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Anti-CLL1 CAR T-cell therapy proposed for paediatric relapsed/refractory AML

By Lynda Williams, medwireNews Reporter

 

Phase 1/2 trial findings indicate that autologous chimeric antigen receptor (CAR) T-cell therapy based on the C-type lectin-like molecule-1 (CLL1) may be feasible for children with refractory or relapsed acute myeloid leukaemia (R/R-AML).

Chunfu Li (Taixin Hospital, Dongguan, China) and co-workers write in Leukemia that their findings for anti-CLL1 CAR T-cell therapy in eight children show “a very encouraging outcome with a safe and manageable profile and high targeting efficacy”.

The multicenter trial recruited six boys and two girls, aged a median of 12 years (range 8–16 years), who had relapsed or refractory disease and had previously received between two and five rounds of chemotherapy (n=6) or haematopoietic stem cell transplantation (HSCT, n=2).

After 3–5 days of lymphodepletion conditioning with cyclophosphamide and fludarabine, the children were given an anti-CLL1 CAR-T cell infusion of 0.35–1.0 x 106/kg cells. Most children received 1 million anti-CLL1 CAR-T cells/kg and one patient received 0.8 million cells. One patient received just 0.35 million cells/kg due to “inefficient” in vitro expansion, write Li et al.

Before conditioning, the median AML tumour burden in the children was “relatively high” at 46.2% (range 14.2–92.4%) and the median CLL1 positivity on AML blasts was 88.5% (range 65.0–96.0%), they add.

Cytokine release syndrome (CRS) occurred at grade 1 in five patients and grade 2 in three patients, and this was confirmed by interleukin-6 monitoring which showed a significant increase in the first month after infusion.

However, the researchers emphasize that there was “no observable toxicity on all the organs we examined”.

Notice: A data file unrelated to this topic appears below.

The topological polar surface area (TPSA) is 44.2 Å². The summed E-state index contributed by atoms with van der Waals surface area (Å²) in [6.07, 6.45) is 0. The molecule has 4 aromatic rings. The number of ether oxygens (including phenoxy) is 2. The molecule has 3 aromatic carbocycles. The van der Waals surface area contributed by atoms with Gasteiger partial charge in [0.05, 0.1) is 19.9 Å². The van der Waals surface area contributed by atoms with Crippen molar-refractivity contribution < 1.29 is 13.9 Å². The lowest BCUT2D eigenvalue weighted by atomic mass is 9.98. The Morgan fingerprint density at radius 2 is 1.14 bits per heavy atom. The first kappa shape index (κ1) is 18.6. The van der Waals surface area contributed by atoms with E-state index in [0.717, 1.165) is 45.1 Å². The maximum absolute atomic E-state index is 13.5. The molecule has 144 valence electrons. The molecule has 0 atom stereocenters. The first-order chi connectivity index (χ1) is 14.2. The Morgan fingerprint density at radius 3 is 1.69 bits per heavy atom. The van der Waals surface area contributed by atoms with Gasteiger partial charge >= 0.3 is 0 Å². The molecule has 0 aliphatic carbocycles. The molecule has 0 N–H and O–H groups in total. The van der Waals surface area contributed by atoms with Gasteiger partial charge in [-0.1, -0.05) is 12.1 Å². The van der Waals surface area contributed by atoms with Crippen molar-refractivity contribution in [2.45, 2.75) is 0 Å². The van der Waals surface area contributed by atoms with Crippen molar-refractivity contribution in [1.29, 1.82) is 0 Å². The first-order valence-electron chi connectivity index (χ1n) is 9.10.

Moreover, there were no cases of neurotoxicity, including immune effector cell-associated neurotoxicity syndrome, which the investigators suggest may have been prevented by the “timely treatment of CRS” with the interleukin-6 antagonist tocilizumab or dexamethasone.

Nevertheless, they caution that “[i]t is likely that pre-existing neurological issues, tumor burden, or CAR-T cell dosage could affect the neurotoxicity occurrence” and note that further monitoring is required in this ongoing study.

Overall, four of the eight patients achieved a morphological leukaemia-free state (MLFS) and minimal residual disease (MRD) negativity and one patient experienced MLFS but was positive for MRD.

In addition, one patient achieved complete remission with incomplete haematological recovery and was positive for MRD and one patient achieved partial remission. One patient had stable disease and cleared the CLL1-positive blasts, so their blast count decreased from 93.1% to 84.6%, leaving only CLL1-negative and CD33-positive blasts.

The researchers note that the children showed “significant cytopenia” before their CAR-T infusion and six patients underwent allogenic HSCT a median of 44 days after CAR-T therapy.

Of the two patients who did not undergo allogeneic HSCT, one patient showed recovery of neutrophil and platelet counts on day 60 after CAR-T infusion and one patient had an increased neutrophil count on day 20.

Acknowledging the “myelosuppression effect of anti-CLL1 CAR-T cells”, the team suggests that “bridging to [allogeneic] HSCT after anti-CLL1 CAR-T treatment might be beneficial to the R/R AML patients.”

During follow-up of the patients who underwent allogeneic HSCT, one patient relapsed and died with graft-versus-host disease 2 months after transplantation, and another relapsed and died with progressive disease. The remaining four patients were alive and in complete remission, with the longest follow-up at data cutoff being 26 months.

Of the two patients who did not undergo allogeneic HSCT, one patient retained a complete response for 12 months before relapse and the second patient with stable disease died from progressive disease and lung infection 2 months after infusion.

Li and co-authors note that AML blast burden at baseline did not significantly correlate with response to CAR T-cell therapy.

However, they postulate that “patients with more than 80% of CLL1 positivity on AML blasts may benefit from single anti-CLL1 CAR-T treatment”, but that for “patients with less than 80% of CLL1 positivity on AML blasts, an additional CAR to target a different tumor antigen may be beneficial to achieve complete deletion of AML cells.”

The investigators conclude: “Together, our findings highlighted the effective and safe characteristics of anti-CLL1-based CAR-T cell therapy in children with R/R-AML.

 

News stories are provided by medwireNews, which is an independent medical news service provided by Springer Healthcare Ltd. © 2022 Springer Healthcare Ltd, part of the Springer Nature Group

Leukemia 2022; doi.10.1038/s41375-022-01703-0

https://pubmed.ncbi.nlm.nih.gov/36151140/